music in unexpected locations, and a Cleveland Orchestra community concert for all. New neighborhoods or towns will be chosen in future years to partner with The Cleveland Orchestra in creating a unique and intensive week of musical activities, performances, exploration, and everyday fun. The Cleveland Orchestra’s “At Home” neighborhood residency program is supported in part by the Machaskee Fund for Community Programming, a fund created by a generous endowment gift from Alex and Carol Machaskee.

Cleveland Orchestra News

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Cleveland Orchestra News



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OPPOSITE PAGE — Cleveland Orchestra musicians and staff played soccer with students from the Zone Recreation Center. TOP — The free community concert filled St. Colman’s church on Thursday evening. ABOVE LEFT — Students at an education concert raised drawings of musical instruments to recognize Orchestra musicians who they had met. — ABOVE — Cleveland Orchestra musicians treated guests at Battery Park Wine Bar with a chamber concert. AT LEFT — Orchestra musicians engaged with students at Booker Elementary School.



OrchestraNews Orchestra violinist promoted and new musician hired . . .



Music Director Franz Welser-Möst and The Cleveland Orchestra have announced the appointment of a new assistant concertmaster and a new member of the second violin section. Both appointments began at the end of April. Alexandra Preucil, a member of the violin section since 2008, moves forward in the first violins to hold the Dr. Jeanette Grasselli Brown and Dr. Glenn R. Brown Assistant Concertmaster Endowed Chair. She graduated from the Cleveland Institute of Music with a bachelor’s degree in music and a minor in dance. While in school, Ms. Preucil was assistant concertmaster with the Akron and Canton symphonies, and was a member of the Svanito Quartet. Yun-Ting Lee joins The Cleveland Orchestra as a member of the second violin section. Prior to his appointment, he was a member of Canton Symphony Orchestra and CityMusic Cleveland, and performed as a substitute violinist with the Cincinnati Symphony Orchestra. Most recently, he won a position with the Minnesota Orchestra. A native of Taiwan, Mr. Lee grew up in Arizona, and holds bachelor’s and master’s degrees from the Cleveland Institute of Music.

New record albums released by Cleveland Orchestra musicians New recordings by Cleveland Orchestra musicians have been released and are available for purchase through the Cleveland Orchestra Store. Cellist Brian Thornton has recorded an album titled Kol Nidrei and Beyond: Lev’s Story. The album features music written and arranged by his teacher and mentor, Lev Aronson, after Aronson’s escape from concentration camps in World War II. The recording is dedicated in Aronson’s memory, and all proceeds benefit a new scholarship fund in his honor at Southern Methodist University. Pianist Spencer Myer plays with Thornton on the album, recorded in Reinberger Chamber Hall. Ensemble HD’s new album, recorded live at the Happy Dog last December, was released and celebrated as part of “At Home in Gordon Square” last week. It is also now available for purchase through the Cleveland Orchestra Store. Ensmble HD is led by Orchestra musician Joshua Smith (flute), and includes Jung-Min Amy Lee (violin), Frank Rosenwein (oboe), Charles Bernard (cello), and Joanna Patterson-Zakany (viola) along with pianist Tina Dahl. july 06-august 24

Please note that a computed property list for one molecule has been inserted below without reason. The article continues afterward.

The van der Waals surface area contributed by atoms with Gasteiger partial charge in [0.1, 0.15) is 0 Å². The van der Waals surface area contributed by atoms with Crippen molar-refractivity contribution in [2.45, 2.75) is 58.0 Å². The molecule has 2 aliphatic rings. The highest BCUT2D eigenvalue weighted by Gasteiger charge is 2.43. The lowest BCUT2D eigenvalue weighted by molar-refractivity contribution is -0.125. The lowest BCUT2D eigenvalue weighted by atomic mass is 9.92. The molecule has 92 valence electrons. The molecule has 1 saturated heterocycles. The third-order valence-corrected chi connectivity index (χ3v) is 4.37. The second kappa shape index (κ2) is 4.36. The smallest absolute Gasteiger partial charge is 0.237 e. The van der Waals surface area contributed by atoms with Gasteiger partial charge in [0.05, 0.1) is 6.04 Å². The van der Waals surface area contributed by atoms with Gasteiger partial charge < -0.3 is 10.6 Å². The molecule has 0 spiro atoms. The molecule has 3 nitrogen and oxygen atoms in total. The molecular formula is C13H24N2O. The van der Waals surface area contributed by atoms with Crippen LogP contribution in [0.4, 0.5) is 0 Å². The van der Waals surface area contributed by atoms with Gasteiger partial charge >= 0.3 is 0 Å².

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A special memorial service will be held to honor David Zauder in Severance Hall’s Reinberger Chamber Hall on Sunday morning, May 26, beginning at 10:30 a.m.

Cleveland Orchestra News



Severance Hall 2012-13

The Cleveland Orchestra notes the death on the morning of April 16 of retired Orchestra trumpeter David Zauder, in Colorado surrounded by his family. David was hired by George Szell in 1958, joining the trumpet section of The Cleveland Orchestra. He served until the close of the 1996-97 season, taking on the concurrent role of principal cornet and retiring after 39 years — longer than any other trumpeter in the Orchestra’s history. Equal in importance to his service as a member of the Orchestra was David’s extraordinary tenure as the Orchestra’s personnel manager, a post he held for 25 seasons. He had earlier served as assistant personnel manager, 1960-71. While much of David’s work was out of the spotlight, he stepped forward as a soloist with the Orchestra on several occasions. His final solo appearance was for the opening night gala concert in 1996. He was also the featured soloist in twenty concerts with the Blossom Festival Concert Band, an organization for which he was the guiding spirit from its inception in Blossom’s second season in 1969. In recognition of his extraordinary service, David Zauder was the recipient of the Orchestra’s Distinguished Service Award in 1997. His great humanity and his love of life were shaped by his personal history as a Holocaust survivor. David Zauder was born in Krakow, Poland, in 1928 or 1931 — his birth year is uncertain as his birth certificate was destroyed during the war. As a youth, he was interned in the Auschwitz, Flossenburg, and Sachsenhausen concentration camps. David survived and began his new life in America on May 20, 1946. His story has been told in the published work of his daughter, Karen Brass.